Phylum Porifera

The aquatic animal phylum Porifera is well known for its sponges. Sponges are sessile, meaning they attach themselves to surfaces and cannot move.

Characteristics of phylum Porifera

  • Asymmetrical body
  • Lack true tissues, organs, or organ systems
  • Water enters through pores, passes through the sponge’s body, and exits through a larger opening called the osculum
  • Skeleton composed of spicules made of either calcium carbonate or silica
  • Filter feeders

Porifera examples

Examples of porifera include glass sponge, the barrel sponge, and the bath sponge.

Some examples of porifera include the common bath sponge (Spongilla sp.), which is commonly used for cleaning and bathing, and the barrel sponge (Xestospongia muta), which can grow up to 6 feet tall and is found in coral reefs.

Porifera definition

Porifera, also known as sponges, are a group of aquatic animals that belong to the phylum Porifera. They are one of the simplest forms of multi-cellular animals and lack true tissues and organs. Instead, they have a porous body with numerous tiny pores and channels that allow water to flow through them.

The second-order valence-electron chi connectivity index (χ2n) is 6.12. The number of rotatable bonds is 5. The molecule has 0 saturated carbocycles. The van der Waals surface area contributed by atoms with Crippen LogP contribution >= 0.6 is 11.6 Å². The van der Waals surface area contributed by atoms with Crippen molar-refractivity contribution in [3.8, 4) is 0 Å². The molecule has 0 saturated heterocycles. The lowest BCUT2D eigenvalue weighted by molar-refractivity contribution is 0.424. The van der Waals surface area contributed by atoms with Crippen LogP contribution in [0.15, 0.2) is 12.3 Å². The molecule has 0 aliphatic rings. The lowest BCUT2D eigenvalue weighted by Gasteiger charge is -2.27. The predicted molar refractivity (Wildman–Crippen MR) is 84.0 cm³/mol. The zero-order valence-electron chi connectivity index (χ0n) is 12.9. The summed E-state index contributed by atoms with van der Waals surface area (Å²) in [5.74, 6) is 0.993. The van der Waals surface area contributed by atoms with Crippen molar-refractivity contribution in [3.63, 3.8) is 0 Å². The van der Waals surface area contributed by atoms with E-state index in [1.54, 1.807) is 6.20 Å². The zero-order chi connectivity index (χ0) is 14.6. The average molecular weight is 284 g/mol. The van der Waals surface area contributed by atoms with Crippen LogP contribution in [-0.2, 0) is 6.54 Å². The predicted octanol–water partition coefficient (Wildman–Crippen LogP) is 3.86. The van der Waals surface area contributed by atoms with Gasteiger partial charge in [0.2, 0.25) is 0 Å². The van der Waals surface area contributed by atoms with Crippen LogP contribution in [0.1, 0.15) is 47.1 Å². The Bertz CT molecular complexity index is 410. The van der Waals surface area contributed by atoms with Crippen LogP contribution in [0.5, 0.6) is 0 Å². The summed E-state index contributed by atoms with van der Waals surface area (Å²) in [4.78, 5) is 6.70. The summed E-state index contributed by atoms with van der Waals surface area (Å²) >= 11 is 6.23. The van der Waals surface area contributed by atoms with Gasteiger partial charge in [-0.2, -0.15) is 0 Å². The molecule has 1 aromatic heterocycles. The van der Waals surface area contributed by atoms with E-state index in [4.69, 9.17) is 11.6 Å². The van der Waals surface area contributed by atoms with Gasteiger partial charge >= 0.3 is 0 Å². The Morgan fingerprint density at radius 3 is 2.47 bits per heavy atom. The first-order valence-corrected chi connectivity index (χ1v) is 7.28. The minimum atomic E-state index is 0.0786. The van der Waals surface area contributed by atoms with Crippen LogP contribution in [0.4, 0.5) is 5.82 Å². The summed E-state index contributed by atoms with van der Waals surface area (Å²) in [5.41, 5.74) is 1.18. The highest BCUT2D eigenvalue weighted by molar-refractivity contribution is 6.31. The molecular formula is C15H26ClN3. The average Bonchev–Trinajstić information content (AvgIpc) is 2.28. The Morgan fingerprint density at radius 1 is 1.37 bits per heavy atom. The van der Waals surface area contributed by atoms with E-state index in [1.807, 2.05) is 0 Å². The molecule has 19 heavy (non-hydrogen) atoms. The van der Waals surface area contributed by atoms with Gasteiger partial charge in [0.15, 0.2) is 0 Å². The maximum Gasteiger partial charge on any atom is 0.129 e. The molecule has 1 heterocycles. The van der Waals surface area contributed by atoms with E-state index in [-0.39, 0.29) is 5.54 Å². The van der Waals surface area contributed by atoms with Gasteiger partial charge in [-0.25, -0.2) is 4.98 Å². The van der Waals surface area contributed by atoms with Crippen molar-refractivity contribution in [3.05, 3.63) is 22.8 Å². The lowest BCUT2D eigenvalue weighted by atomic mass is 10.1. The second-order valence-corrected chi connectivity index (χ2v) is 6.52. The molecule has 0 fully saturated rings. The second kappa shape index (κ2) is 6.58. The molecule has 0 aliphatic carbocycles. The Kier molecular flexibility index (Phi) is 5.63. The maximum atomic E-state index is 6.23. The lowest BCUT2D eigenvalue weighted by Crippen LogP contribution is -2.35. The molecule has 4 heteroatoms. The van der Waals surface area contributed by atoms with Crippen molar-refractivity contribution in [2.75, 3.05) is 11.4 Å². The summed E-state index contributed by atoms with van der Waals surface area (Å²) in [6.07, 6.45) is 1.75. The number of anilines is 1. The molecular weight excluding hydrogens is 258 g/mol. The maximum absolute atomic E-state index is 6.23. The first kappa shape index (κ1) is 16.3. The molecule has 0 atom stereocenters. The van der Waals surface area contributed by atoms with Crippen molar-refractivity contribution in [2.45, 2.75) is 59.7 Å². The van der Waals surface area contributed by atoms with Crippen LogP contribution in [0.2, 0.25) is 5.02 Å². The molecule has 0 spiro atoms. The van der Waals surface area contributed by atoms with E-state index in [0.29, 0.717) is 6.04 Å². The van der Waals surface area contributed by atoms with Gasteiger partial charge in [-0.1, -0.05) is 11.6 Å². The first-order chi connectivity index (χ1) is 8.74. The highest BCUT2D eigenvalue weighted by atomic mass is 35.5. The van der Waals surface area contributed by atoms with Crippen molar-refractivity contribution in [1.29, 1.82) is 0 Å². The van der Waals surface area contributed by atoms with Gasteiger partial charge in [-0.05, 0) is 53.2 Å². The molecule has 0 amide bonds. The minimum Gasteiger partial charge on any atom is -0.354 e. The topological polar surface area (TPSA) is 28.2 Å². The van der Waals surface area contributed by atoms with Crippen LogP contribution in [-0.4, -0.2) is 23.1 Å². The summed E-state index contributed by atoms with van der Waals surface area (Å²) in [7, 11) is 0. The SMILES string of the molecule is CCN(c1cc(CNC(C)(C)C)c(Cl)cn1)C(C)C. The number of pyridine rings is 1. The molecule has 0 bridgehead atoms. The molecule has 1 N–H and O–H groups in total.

Porifera can be found in all types of aquatic environments, from freshwater to saltwater. They come in a variety of shapes, sizes, and colors, and can range from a few millimeters to several meters in size.

Porifera symmetry

Porifera exhibit a variety of symmetry types, ranging from asymmetry to radial symmetry. Asymmetrical sponges lack any recognizable symmetry and have irregular shapes. Radially symmetrical sponges have a circular or cylindrical body with a central cavity, and their pores and channels are arranged in a radial pattern around the central axis.

Porifera are filter feeders, meaning they obtain their food by filtering microscopic organisms from the water that flows through their bodies. They play an important role in aquatic ecosystems by filtering water and removing organic particles, which helps to maintain water quality. Additionally, some species of porifera produce compounds that have medicinal properties and are being studied for potential use in drug development.

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Anuradhika Lakmali

Anuradhika Lakmali is a co-founder of Science A Plus learning network. She is working as a government teacher and has interest in chemistry, biology, phisics and self development.